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Never Mind the Buzz

Alistair Gerrard
Feb 15, 2024

I may be in the minority on this, but one of the highlights of Christmas for me is not the turkey-based feast or the array of spectacular gifts (read that as you wish…) under the tree; it’s the Royal Institute Christmas Lectures on the BBC. So, I guess I ought to start with an apology to those not in the UK for whom this seasonal treat may be a little harder to enjoy.

Allow me, then, if you will, to give you a brief overview. The lectures are hosted by a leading scientist in the field for a given topic, and there are three one-hour lectures that are peppered with special guest appearances of leading experts from around the World. And, conveniently for me, the subject matter is targeted to a teenage audience, allowing me to keep up with subjects I know nothing about, or helping me get a firmer grasp of subjects I am more familiar with. This year the subject was in the latter camp. Maybe you’ve heard about it? It’s called AI.

So, if you get the chance, then I would strongly recommend you taking a peek at this (last?) year’s lectures.

Currently it is hard to escape the buzz (or clamour?) surrounding AI and the perceived wisdom is that every business needs AI, and the adage that businesses need to run to stand still seems to resonate with me on this. Businesses will need AI to keep up with their competitors as it could give companies a genuine competitive edge or advantage. Sogeti’s own Cognitive QA used AI to compare projects and provide insight into software delivery projects. Was a Red RAG status genuinely red, and how do you compare two projects with the same red status? Which one do you focus your energy on? Which one is genuinely a concern? Cognitive QA could work this out for you and help prioritize your efforts accordingly.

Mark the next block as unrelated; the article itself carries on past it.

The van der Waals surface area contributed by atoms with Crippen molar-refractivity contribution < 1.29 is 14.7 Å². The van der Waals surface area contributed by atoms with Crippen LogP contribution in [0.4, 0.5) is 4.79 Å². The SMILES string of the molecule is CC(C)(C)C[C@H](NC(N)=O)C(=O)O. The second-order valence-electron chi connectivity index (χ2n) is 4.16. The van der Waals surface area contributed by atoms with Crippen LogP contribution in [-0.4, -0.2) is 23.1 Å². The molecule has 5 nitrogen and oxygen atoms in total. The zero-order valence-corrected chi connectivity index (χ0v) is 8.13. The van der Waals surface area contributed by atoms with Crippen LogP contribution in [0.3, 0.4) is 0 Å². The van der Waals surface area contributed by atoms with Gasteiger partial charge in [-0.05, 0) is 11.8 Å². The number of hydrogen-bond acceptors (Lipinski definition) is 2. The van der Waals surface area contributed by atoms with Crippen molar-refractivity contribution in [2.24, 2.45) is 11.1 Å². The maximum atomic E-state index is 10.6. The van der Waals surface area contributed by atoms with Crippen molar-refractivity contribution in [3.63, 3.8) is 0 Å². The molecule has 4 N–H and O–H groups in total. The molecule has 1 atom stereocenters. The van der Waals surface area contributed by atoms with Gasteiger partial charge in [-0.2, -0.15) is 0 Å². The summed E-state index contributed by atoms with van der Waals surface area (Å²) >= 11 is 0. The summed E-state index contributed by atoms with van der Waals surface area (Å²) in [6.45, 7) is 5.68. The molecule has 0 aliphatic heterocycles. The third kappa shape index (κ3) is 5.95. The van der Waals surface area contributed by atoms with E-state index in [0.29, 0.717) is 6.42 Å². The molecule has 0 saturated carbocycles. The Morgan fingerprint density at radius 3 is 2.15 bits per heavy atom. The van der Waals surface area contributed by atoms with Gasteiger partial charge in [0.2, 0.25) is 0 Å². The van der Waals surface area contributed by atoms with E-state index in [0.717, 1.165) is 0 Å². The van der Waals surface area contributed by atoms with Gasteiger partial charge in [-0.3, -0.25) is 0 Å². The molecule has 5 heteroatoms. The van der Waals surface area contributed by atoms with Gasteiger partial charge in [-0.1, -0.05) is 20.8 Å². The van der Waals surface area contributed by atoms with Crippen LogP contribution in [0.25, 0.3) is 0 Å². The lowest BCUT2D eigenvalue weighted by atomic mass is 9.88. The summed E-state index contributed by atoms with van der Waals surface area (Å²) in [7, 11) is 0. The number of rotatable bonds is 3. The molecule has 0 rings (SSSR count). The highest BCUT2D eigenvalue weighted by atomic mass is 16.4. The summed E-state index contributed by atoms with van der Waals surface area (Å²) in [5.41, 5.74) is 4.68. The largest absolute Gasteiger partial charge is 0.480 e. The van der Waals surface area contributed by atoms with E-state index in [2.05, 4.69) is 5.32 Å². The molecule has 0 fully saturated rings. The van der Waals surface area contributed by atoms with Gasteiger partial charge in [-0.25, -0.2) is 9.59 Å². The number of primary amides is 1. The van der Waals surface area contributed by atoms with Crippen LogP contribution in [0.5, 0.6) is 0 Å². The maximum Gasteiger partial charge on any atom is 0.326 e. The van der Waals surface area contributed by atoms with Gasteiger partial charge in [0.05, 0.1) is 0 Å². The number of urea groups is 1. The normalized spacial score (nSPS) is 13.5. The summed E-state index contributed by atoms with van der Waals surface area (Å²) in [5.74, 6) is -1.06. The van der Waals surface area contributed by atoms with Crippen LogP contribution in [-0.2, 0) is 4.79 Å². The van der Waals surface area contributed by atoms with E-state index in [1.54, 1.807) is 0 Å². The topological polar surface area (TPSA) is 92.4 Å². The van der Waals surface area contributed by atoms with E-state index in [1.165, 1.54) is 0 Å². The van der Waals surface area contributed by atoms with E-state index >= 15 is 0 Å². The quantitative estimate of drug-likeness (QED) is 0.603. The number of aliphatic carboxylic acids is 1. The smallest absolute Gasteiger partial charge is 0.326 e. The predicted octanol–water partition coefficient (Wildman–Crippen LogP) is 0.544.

This is an important point. Whilst I hold the perceived view that companies will need AI, their efforts to adopt it need to be focused. Because AI is good at some tasks and not others and you want it to be the right tool for the job, so the following table provides a guide to help understand where you look to implement AI.

Tasks AI is good atTasks AI is less good at…
Pattern recognitionCommon Sense Reasoning
Prediction and forecastingCreativity and Innovation
AutomationEthical Decision-Making
Natural Language ProcessingEmotional Intelligence
Image and Speech RecognitionAdaptability to Unforeseen Situations
PersonalizationComplex Problem-Solving
Medical DiagnosisPhysical Dexterity and Mobility
Autonomous VehiclesUnderstanding Context and Intent
GamingLong Term Planning and Strategy
Fraud DetectionPrivacy and Security

At this point I believe it is important to remember KISS. No not the band. The phrase “Keep It Simple Stupid”. If you are going to implement AI then start small and keep it simple. By creating a longer term strategy and accompanying plans the journey can be broken down into smaller, more achievable components, and those components can then be knitted together over time. Don’t be over-ambitious!

Another message from the Royal Institute’s lectures was just how much AI has already penetrated society. It is all around us already. Some instances we adopt freely almost without a second thought, such as voice recognition on our phones or home devices. Others cause greater consternation, if only briefly as we adapt to the change, such as image recognition helping us price our fruit and vegetables in the supermarket. But one thing is certain, AI is already here, amongst us, and it’s not going to go away. That presents an opportunity for organizations looking to adopt AI to build on the successes of others. Can you reuse existing technology to accelerate your worn journey, adapting it to your own needs?

In closing, as we reflect on the profound impact and ubiquity of AI in our lives, let us heed the call to action. Embrace the transformative potential of AI but do so wisely. Remember the guiding principle of KISS – Keep It Simple Stupid. Start small, focus on achievable goals, and gradually expand your AI initiatives. Whether it’s enhancing customer experiences, optimizing operations, or unlocking new insights, let’s harness AI responsibly and ethically. Let’s collaborate, learn from each other’s successes and failures, and forge a path towards a future where AI empowers us to innovate, create, and thrive. The time is now. Let’s seize it together. Never mind the buzz – let’s make the buzz work for us.

About the author

Alistair Gerrard

Managing Consultant 1
Upon graduating I applied my problem-solving skills into supporting production software directly with end-users, leading a role testing charge card authorizations for Diners Club International, and ultimately this gave me my first opportunity in automation when I automated regression testing for authorizations and performance tested the international authorizations switch.

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